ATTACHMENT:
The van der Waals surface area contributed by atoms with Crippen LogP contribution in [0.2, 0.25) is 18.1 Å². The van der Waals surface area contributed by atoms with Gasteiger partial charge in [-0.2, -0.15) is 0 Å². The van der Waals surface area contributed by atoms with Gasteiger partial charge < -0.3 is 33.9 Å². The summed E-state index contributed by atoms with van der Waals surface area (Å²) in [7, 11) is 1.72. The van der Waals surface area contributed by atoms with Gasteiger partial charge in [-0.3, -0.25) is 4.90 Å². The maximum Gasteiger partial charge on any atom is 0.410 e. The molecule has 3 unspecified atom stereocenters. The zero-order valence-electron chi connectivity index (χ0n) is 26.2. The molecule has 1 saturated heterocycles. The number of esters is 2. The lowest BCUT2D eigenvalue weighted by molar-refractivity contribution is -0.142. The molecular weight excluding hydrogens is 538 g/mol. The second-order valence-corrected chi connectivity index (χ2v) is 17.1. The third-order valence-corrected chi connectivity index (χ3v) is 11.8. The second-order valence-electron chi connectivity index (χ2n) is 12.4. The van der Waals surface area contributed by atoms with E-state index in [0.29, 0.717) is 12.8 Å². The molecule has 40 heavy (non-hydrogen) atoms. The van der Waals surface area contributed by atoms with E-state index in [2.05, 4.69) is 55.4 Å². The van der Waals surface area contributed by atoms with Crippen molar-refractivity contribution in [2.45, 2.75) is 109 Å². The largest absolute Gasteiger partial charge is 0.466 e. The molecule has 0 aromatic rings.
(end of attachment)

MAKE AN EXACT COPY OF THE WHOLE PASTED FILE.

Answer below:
The van der Waals surface area contributed by atoms with Crippen LogP contribution in [0.2, 0.25) is 18.1 Å². The van der Waals surface area contributed by atoms with Gasteiger partial charge in [-0.2, -0.15) is 0 Å². The van der Waals surface area contributed by atoms with Gasteiger partial charge < -0.3 is 33.9 Å². The summed E-state index contributed by atoms with van der Waals surface area (Å²) in [7, 11) is 1.72. The van der Waals surface area contributed by atoms with Gasteiger partial charge in [-0.3, -0.25) is 4.90 Å². The maximum Gasteiger partial charge on any atom is 0.410 e. The molecule has 3 unspecified atom stereocenters. The zero-order valence-electron chi connectivity index (χ0n) is 26.2. The molecule has 1 saturated heterocycles. The number of esters is 2. The lowest BCUT2D eigenvalue weighted by molar-refractivity contribution is -0.142. The molecular weight excluding hydrogens is 538 g/mol. The second-order valence-corrected chi connectivity index (χ2v) is 17.1. The third-order valence-corrected chi connectivity index (χ3v) is 11.8. The second-order valence-electron chi connectivity index (χ2n) is 12.4. The van der Waals surface area contributed by atoms with E-state index in [0.29, 0.717) is 12.8 Å². The molecule has 40 heavy (non-hydrogen) atoms. The van der Waals surface area contributed by atoms with E-state index in [2.05, 4.69) is 55.4 Å². The van der Waals surface area contributed by atoms with Crippen molar-refractivity contribution in [2.45, 2.75) is 109 Å². The largest absolute Gasteiger partial charge is 0.466 e. The molecule has 0 aromatic rings.